Only a few days have passed since the scandalous detention of the Belarusian opposition leader Roman Protasevich, but already now it is possible to draw certain intermediate conclusions about who won from this controversial story and who lost. If the situation continues to develop in the current vein, then Belarus itself, neighboring Ukraine and the Baltic countries can be attributed to the “losers” already now, and Russia turned out to be the unexpected winner. What gives us reason to believe so?
Why Belarus belongs to the losers is not difficult to guess. After the high-profile presidential elections in 2020 and the harsh suppression of dissent in this country by the security forces, the fourth package of restrictive measures is shining for official Minsk. “President of the Light” Tikhanovskaya actively asked Western leaders to do this, and the EU authorities confirmed their readiness. However, no one was ready to finally beat all the plates with Lukashenka in the West. The maximum that was discussed was personal sanctions against several dozen individuals in Belarus. In a sense, Alexander Grigorievich himself set himself up, creating new problems for himself out of the blue.
What other problems! The West took advantage of a convenient pretext to demolish the "last dictator of Europe" regime, which it did not recognize, and introduced new tough sanctions against Belarus. Our only official ally found itself in an air blockade: Belavia is now prohibited from flying to EU airports, and European companies are prohibited from using the republic's airspace. Such well-known air carriers as Lufthansa, KLM, Air France, SAS, Singapore Airlines, Wizz Air, LOT and Air Baltic have already heeded these recommendations. It is highly likely that this list will only grow. In fact, Belarus was forcibly “cut out” from the general airspace of the Old World. This will create a lot of problems not only for Minsk, but for neighbors from the Baltic states and Ukraine.
Now, in order to fly, for example, from Vilnius to Kiev, the liners will have to make a very decent detour through the territory of Poland. This will lengthen the route and will undoubtedly significantly increase the cost of air travel. The difficulties are not limited to the increase in the costs of air carriers. Thus, the citizens of Nezalezhnaya will lose Minsk as a neutral buffer through which they flew in transit to Russia. Now, apparently, they will have to do it through Poland or the Baltic states, which means additional overhead costs for them.
Let's face it, this can only become the beginning of truly grandiose problems for Belarus and the countries surrounding it. According to the respected information and analytical agency Bloomberg, the West is considering the scenario of a complete trade and transport blockade of the republic:
Existing European sanctions include an arms embargo on Belarus, a visa ban and an asset freeze for individuals and companies involved in this story. This is completely insufficient. The next step is to expand this list of individuals to include important state-owned companies: for example, Belaruskali, one of the world's largest producers of potash fertilizers, which generates a significant portion of the national income.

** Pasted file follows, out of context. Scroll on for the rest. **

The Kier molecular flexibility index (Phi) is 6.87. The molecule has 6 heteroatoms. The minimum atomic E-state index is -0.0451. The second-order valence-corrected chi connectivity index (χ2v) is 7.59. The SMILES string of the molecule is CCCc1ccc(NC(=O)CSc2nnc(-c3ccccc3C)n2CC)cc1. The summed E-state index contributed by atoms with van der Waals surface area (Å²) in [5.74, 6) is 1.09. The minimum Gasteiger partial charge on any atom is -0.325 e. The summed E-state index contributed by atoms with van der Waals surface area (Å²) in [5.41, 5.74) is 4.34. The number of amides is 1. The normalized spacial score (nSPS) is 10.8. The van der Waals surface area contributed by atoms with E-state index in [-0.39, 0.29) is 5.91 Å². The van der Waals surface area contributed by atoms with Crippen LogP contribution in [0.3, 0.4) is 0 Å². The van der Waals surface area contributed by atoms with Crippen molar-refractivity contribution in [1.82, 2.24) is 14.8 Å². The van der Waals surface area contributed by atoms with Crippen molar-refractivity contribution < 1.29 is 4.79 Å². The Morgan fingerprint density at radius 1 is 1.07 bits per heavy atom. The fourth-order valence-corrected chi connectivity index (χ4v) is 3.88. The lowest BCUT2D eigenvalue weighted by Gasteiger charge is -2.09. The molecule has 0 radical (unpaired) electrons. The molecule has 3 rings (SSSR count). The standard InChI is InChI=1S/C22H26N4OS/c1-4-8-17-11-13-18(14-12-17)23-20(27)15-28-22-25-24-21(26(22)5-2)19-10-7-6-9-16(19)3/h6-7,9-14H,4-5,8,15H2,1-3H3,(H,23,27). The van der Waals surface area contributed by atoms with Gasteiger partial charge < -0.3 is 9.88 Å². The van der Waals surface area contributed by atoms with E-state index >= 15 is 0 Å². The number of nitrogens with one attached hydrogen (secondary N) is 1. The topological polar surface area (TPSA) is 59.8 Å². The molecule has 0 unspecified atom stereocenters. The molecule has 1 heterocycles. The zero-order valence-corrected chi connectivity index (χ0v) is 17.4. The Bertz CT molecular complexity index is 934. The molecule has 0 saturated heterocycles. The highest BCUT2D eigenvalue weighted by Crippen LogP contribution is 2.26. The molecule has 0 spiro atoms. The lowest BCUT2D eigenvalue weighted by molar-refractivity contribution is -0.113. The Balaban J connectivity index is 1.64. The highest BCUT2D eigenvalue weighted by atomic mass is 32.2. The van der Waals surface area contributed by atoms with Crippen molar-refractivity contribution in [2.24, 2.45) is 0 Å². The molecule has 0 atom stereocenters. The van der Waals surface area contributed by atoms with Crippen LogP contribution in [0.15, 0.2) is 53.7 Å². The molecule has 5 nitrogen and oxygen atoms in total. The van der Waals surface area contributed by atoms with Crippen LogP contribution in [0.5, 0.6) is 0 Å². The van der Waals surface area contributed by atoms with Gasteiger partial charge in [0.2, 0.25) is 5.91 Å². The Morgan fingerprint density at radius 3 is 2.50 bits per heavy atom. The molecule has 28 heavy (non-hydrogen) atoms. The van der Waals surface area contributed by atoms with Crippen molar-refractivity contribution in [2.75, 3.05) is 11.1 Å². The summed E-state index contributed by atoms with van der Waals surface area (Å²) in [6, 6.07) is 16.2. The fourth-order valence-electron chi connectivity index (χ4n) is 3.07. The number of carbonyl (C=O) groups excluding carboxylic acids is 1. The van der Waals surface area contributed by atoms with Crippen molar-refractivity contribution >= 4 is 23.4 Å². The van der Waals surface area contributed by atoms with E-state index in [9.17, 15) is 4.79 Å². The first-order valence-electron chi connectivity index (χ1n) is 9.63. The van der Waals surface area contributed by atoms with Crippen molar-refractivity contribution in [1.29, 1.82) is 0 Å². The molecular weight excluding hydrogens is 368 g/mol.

In practice, the blockade may look like this. First, Lithuania and Latvia may refuse to provide their transit services for Belarusian export products. Secondly, following the urgent recommendations of the European authorities, its western counterpart companies may refuse to cooperate with Minsk. In the first case, Russia can come to the rescue of Minsk. Moscow has long been beckoning "Old Man" to switch to the use of our ports on the Baltic Sea, and recently there has been a significant shift. President Lukashenko allowed himself to be persuaded to transfer half of the total export of oil products to Ust-Luga. The agreement was signed for the next three years with the possibility of extension. At the same time, Minsk in any case will be obliged to pay for the services of Russian terminals, even if it does not use them. But where will he go now? If the Lithuanian authorities continue to follow the current policy aggravation, Klaipeda may lose the rest of the transit flows. However, there is one problem. A special terminal for transshipment of Belarusian mineral fertilizers in Ust-Luga has not yet been built, while negotiations are underway on this issue. Apparently, "Old Man" should have started blowing on the water much earlier, when Moscow offered it and it was time to calmly prepare all the necessary infrastructure.
But what if, for political reasons, Western partners refuse to cooperate with the “terrorist regime” of Alexander Lukashenko? Perhaps this image problem could have been solved by changing the owner of Belaruskali, and then Russia, whose big business has long dreamed of absorbing a Belarusian competitor, can again enter the scene. And in this country there are many industrial enterprises and other interesting assets, on which domestic oligarchs have frankly laid their eyes.
In general, so far it is the Kremlin that looks like the main beneficiary of Minsk's final break with the West. The endless “multi-vector” games are finally over, and President Lukashenka will no longer be able to blackmail Russia with the “European course”. He himself has nailed the door to the EU for Belarus with his own hands. The country headed by him is now isolated from the western direction, and there is no other way but integration within the Union State. Yes, Russia will have to pay for everything, but now "Old Man" will have to really give in return what the Kremlin will urgently ask him for.